What is it, and how can you protect your business?
How do you prevent fraud?
If you’re part of a small to medium business, no matter what, there is always more you could, or should, be doing.
Of UK and US SMEs, one-third report using free, consumer-grade cybersecurity, and a further one in five use no endpoint security whatsoever. A single attack can cost over £10,000 to recover from without factoring in the subsequent loss of business, which can be devastating for any business, but especially an SME.
Regarding customer verification, it is common for businesses to be similarly lax: you may utilise phone number and password combinations but alone these leave accounts wide open to fraudsters. To add an extra layer of security, your business may also require the use of a code sent to an SMS – in reality, this may not make your customers much more secure.
This makes sense: mobile phones are ubiquitous today. They have revolutionised the way we communicate with one another locally and globally – becoming a practical necessity for modern life. As central as they are to our lives, they are not as secure as you might think. Gaining access to a person’s phone number is not considered difficult, and with the high volume of legitimate customer requests, fraudsters are able to act undetected. Costing UK victims an estimated 2.6M in 2019, SIM-swap fraud boasts some high-profile targets, such as Twitter CEO Jack Dorsey who famously had his bank and Twitter accounts compromised.
So how does it work?
SIM-swap is the process of moving a phone number onto a different SIM card. This can occur legitimately if a customer loses their SIM card or wants to change to a device with a different SIM format or a different provider entirely – whilst maintaining their original phone number.
This is where the fraudsters come in, looking to take advantage of these processes implemented for customer convenience…
When the fraudster has selected their target phone number, they will attempt the SIM-swap procedure, to port the phone number to a device they have access to. If they can succeed in this, they will have access to all SMS and calls intended for the legitimate customer.
To achieve this, the fraudster will use their victim’s personal information to convince the network operator to perform the swap. These details are usually gathered from spoof portals, smishing, social engineering or purchased from the dark web. In some cases, fraudsters will even attempt to prove their identity in person, with forged documents.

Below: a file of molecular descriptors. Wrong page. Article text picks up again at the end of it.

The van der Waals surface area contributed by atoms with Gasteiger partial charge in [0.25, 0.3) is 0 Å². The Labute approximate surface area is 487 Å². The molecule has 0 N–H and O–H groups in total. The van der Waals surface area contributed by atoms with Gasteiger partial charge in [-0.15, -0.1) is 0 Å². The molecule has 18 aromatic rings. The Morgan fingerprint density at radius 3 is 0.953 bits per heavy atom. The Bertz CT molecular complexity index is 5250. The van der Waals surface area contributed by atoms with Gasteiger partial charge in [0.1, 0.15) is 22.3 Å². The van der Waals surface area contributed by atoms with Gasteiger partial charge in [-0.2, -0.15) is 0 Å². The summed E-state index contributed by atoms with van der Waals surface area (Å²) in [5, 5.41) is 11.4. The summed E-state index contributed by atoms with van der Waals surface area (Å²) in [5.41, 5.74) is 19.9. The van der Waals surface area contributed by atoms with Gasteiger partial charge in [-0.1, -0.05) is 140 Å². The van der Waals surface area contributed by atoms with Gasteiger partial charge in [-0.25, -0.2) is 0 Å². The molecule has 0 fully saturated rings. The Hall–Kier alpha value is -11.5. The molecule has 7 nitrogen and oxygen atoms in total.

Once the swap has taken place, all calls and SMS will be directed to the fraudster’s device, allowing them to request access, or a password reset on the victim’s banking or retail account. With the security information being sent directly to the fraudster, nothing is stopping them from making illegitimate transfers and processes.
Is there a smarter solution?
Fraudsters have perfected their craft. Even seemingly complicated acts of fraud have become perfectly achievable, for even an amateur fraudster, due to black market guides and communities. As such, fraud is on the rise, mobile fraud particularly: the losses due to mobile banking fraud in the UK rose by 127% in the first half of 2021, compared with the same period in 2020. More fraudsters are making more money more easily.
Adding further checks and barriers may seem like the best solution – however, while these tactics will be effective at stopping fraudsters from accessing your services, they will also be effective at stopping legitimate customers from having the convenient experience they desire.
When preventing fraud, the use of fraud prevention solutions and customer experience must be balanced. It is imperative organisations do not cause undue stress for legitimate customers. After all, customer experience is key to retention. For example, online retail sites see an almost 70% cart abandonment rate, 24% of these abandonments are due to the account creation process, and another 18% are due to an overly long or complicated checkout. In short: too many security steps and they are likely to lose interest, no matter how well-protected it makes them.
By quickly checking that a SIM or Device ID has not changed since you last interacted with a customer, you can identify and respond to any flags, without impeding users.
The key to this is the use of mobile network operator data. Within the streams of information sent between phones and the network, there are clues as to the identity of the end-user, one of these clues being if a SIM has recently been swapped.
Whilst preventing fraud requires a multi-faceted and collaborative approach, by increasing data enrichment, you will provide better security against many kinds of fraud, specifically SIM-swap and Account Takeover – whilst providing a desirable customer experience. SIM-swap is simple, so don’t let it get the better of your business.